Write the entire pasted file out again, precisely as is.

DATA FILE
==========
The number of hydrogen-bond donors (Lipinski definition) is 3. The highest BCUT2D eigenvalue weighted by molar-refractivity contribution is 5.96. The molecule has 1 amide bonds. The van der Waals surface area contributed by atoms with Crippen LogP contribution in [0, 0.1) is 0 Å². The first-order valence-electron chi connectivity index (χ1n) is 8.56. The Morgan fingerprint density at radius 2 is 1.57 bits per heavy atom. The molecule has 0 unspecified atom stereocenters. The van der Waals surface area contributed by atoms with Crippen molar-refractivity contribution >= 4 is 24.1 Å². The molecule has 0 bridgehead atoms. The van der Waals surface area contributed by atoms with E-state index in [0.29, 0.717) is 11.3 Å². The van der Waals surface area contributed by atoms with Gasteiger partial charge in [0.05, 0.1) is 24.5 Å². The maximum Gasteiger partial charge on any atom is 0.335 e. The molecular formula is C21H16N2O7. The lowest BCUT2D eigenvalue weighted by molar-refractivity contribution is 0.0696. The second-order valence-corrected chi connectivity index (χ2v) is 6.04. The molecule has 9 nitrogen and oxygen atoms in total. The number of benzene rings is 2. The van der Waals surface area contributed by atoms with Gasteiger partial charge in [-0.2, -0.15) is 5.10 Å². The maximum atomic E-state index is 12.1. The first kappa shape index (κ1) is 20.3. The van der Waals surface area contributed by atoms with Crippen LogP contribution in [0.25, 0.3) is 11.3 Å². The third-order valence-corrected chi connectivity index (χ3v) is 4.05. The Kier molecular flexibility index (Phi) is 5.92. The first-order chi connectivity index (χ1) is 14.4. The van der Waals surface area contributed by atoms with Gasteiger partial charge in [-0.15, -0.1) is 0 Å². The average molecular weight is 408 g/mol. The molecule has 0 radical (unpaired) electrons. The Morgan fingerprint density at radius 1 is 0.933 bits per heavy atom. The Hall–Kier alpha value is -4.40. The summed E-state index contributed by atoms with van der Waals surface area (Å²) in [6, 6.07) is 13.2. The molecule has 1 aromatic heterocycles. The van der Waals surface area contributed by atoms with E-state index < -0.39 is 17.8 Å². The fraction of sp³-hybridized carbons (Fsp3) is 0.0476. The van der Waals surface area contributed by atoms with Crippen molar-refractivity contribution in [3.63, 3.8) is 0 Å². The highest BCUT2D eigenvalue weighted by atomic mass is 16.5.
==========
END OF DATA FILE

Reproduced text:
The number of hydrogen-bond donors (Lipinski definition) is 3. The highest BCUT2D eigenvalue weighted by molar-refractivity contribution is 5.96. The molecule has 1 amide bonds. The van der Waals surface area contributed by atoms with Crippen LogP contribution in [0, 0.1) is 0 Å². The first-order valence-electron chi connectivity index (χ1n) is 8.56. The Morgan fingerprint density at radius 2 is 1.57 bits per heavy atom. The molecule has 0 unspecified atom stereocenters. The van der Waals surface area contributed by atoms with Crippen molar-refractivity contribution >= 4 is 24.1 Å². The molecule has 0 bridgehead atoms. The van der Waals surface area contributed by atoms with E-state index in [0.29, 0.717) is 11.3 Å². The van der Waals surface area contributed by atoms with Gasteiger partial charge in [0.05, 0.1) is 24.5 Å². The maximum Gasteiger partial charge on any atom is 0.335 e. The molecular formula is C21H16N2O7. The lowest BCUT2D eigenvalue weighted by molar-refractivity contribution is 0.0696. The second-order valence-corrected chi connectivity index (χ2v) is 6.04. The molecule has 9 nitrogen and oxygen atoms in total. The number of benzene rings is 2. The van der Waals surface area contributed by atoms with Gasteiger partial charge in [-0.2, -0.15) is 5.10 Å². The maximum atomic E-state index is 12.1. The first kappa shape index (κ1) is 20.3. The van der Waals surface area contributed by atoms with Crippen LogP contribution in [0.25, 0.3) is 11.3 Å². The third-order valence-corrected chi connectivity index (χ3v) is 4.05. The Kier molecular flexibility index (Phi) is 5.92. The first-order chi connectivity index (χ1) is 14.4. The van der Waals surface area contributed by atoms with Gasteiger partial charge in [-0.15, -0.1) is 0 Å². The average molecular weight is 408 g/mol. The molecule has 0 radical (unpaired) electrons. The Morgan fingerprint density at radius 1 is 0.933 bits per heavy atom. The Hall–Kier alpha value is -4.40. The summed E-state index contributed by atoms with van der Waals surface area (Å²) in [6, 6.07) is 13.2. The molecule has 1 aromatic heterocycles. The van der Waals surface area contributed by atoms with E-state index < -0.39 is 17.8 Å². The fraction of sp³-hybridized carbons (Fsp3) is 0.0476. The van der Waals surface area contributed by atoms with Crippen molar-refractivity contribution in [3.63, 3.8) is 0 Å². The highest BCUT2D eigenvalue weighted by atomic mass is 16.5.